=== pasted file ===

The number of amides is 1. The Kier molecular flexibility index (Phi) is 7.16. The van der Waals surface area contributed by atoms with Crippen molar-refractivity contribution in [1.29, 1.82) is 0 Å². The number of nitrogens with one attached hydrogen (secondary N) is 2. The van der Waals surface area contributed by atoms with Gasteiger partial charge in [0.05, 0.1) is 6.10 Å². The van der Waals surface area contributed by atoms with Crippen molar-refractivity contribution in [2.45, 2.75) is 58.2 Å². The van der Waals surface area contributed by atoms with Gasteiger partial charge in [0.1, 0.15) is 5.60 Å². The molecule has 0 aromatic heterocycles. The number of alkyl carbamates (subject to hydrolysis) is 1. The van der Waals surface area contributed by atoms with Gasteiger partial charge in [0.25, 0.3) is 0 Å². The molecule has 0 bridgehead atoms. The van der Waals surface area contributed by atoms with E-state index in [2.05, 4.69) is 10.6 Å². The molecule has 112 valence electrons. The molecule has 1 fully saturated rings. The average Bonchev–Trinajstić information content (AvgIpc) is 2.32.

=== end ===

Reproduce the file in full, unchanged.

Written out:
The number of amides is 1. The Kier molecular flexibility index (Phi) is 7.16. The van der Waals surface area contributed by atoms with Crippen molar-refractivity contribution in [1.29, 1.82) is 0 Å². The number of nitrogens with one attached hydrogen (secondary N) is 2. The van der Waals surface area contributed by atoms with Gasteiger partial charge in [0.05, 0.1) is 6.10 Å². The van der Waals surface area contributed by atoms with Crippen molar-refractivity contribution in [2.45, 2.75) is 58.2 Å². The van der Waals surface area contributed by atoms with Gasteiger partial charge in [0.1, 0.15) is 5.60 Å². The molecule has 0 aromatic heterocycles. The number of alkyl carbamates (subject to hydrolysis) is 1. The van der Waals surface area contributed by atoms with Gasteiger partial charge in [0.25, 0.3) is 0 Å². The molecule has 0 bridgehead atoms. The van der Waals surface area contributed by atoms with E-state index in [2.05, 4.69) is 10.6 Å². The molecule has 112 valence electrons. The molecule has 1 fully saturated rings. The average Bonchev–Trinajstić information content (AvgIpc) is 2.32.